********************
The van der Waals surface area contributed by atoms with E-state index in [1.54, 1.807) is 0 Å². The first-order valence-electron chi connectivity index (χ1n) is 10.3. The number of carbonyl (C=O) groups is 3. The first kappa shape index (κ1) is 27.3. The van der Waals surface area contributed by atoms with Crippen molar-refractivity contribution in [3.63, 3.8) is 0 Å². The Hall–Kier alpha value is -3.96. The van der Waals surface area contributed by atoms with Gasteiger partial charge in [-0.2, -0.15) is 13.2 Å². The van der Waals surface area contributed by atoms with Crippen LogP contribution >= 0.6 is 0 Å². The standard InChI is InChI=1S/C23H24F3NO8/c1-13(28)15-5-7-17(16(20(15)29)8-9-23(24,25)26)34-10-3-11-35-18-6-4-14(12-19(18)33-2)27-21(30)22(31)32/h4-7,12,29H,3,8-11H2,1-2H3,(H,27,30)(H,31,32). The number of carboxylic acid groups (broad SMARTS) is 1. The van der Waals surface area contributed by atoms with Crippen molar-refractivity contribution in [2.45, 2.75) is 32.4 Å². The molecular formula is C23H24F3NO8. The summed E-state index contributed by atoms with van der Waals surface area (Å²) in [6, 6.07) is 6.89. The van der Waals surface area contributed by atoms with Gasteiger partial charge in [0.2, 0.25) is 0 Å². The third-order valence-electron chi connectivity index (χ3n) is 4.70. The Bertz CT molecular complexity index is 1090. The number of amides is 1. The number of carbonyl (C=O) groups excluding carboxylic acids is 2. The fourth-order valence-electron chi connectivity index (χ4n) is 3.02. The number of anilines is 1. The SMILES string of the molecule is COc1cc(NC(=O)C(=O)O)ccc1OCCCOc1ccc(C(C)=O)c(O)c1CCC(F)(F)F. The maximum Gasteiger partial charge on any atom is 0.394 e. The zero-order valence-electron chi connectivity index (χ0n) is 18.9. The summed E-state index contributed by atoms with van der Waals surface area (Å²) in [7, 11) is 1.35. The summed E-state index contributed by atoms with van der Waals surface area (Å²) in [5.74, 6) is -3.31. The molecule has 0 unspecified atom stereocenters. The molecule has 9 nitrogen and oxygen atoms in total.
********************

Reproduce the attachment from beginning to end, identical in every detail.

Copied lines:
The van der Waals surface area contributed by atoms with E-state index in [1.54, 1.807) is 0 Å². The first-order valence-electron chi connectivity index (χ1n) is 10.3. The number of carbonyl (C=O) groups is 3. The first kappa shape index (κ1) is 27.3. The van der Waals surface area contributed by atoms with Crippen molar-refractivity contribution in [3.63, 3.8) is 0 Å². The Hall–Kier alpha value is -3.96. The van der Waals surface area contributed by atoms with Gasteiger partial charge in [-0.2, -0.15) is 13.2 Å². The van der Waals surface area contributed by atoms with Crippen LogP contribution >= 0.6 is 0 Å². The standard InChI is InChI=1S/C23H24F3NO8/c1-13(28)15-5-7-17(16(20(15)29)8-9-23(24,25)26)34-10-3-11-35-18-6-4-14(12-19(18)33-2)27-21(30)22(31)32/h4-7,12,29H,3,8-11H2,1-2H3,(H,27,30)(H,31,32). The number of carboxylic acid groups (broad SMARTS) is 1. The van der Waals surface area contributed by atoms with Crippen molar-refractivity contribution in [2.45, 2.75) is 32.4 Å². The molecular formula is C23H24F3NO8. The summed E-state index contributed by atoms with van der Waals surface area (Å²) in [6, 6.07) is 6.89. The van der Waals surface area contributed by atoms with Gasteiger partial charge in [0.2, 0.25) is 0 Å². The third-order valence-electron chi connectivity index (χ3n) is 4.70. The Bertz CT molecular complexity index is 1090. The number of amides is 1. The number of carbonyl (C=O) groups excluding carboxylic acids is 2. The fourth-order valence-electron chi connectivity index (χ4n) is 3.02. The number of anilines is 1. The SMILES string of the molecule is COc1cc(NC(=O)C(=O)O)ccc1OCCCOc1ccc(C(C)=O)c(O)c1CCC(F)(F)F. The maximum Gasteiger partial charge on any atom is 0.394 e. The zero-order valence-electron chi connectivity index (χ0n) is 18.9. The summed E-state index contributed by atoms with van der Waals surface area (Å²) in [7, 11) is 1.35. The summed E-state index contributed by atoms with van der Waals surface area (Å²) in [5.74, 6) is -3.31. The molecule has 0 unspecified atom stereocenters. The molecule has 9 nitrogen and oxygen atoms in total.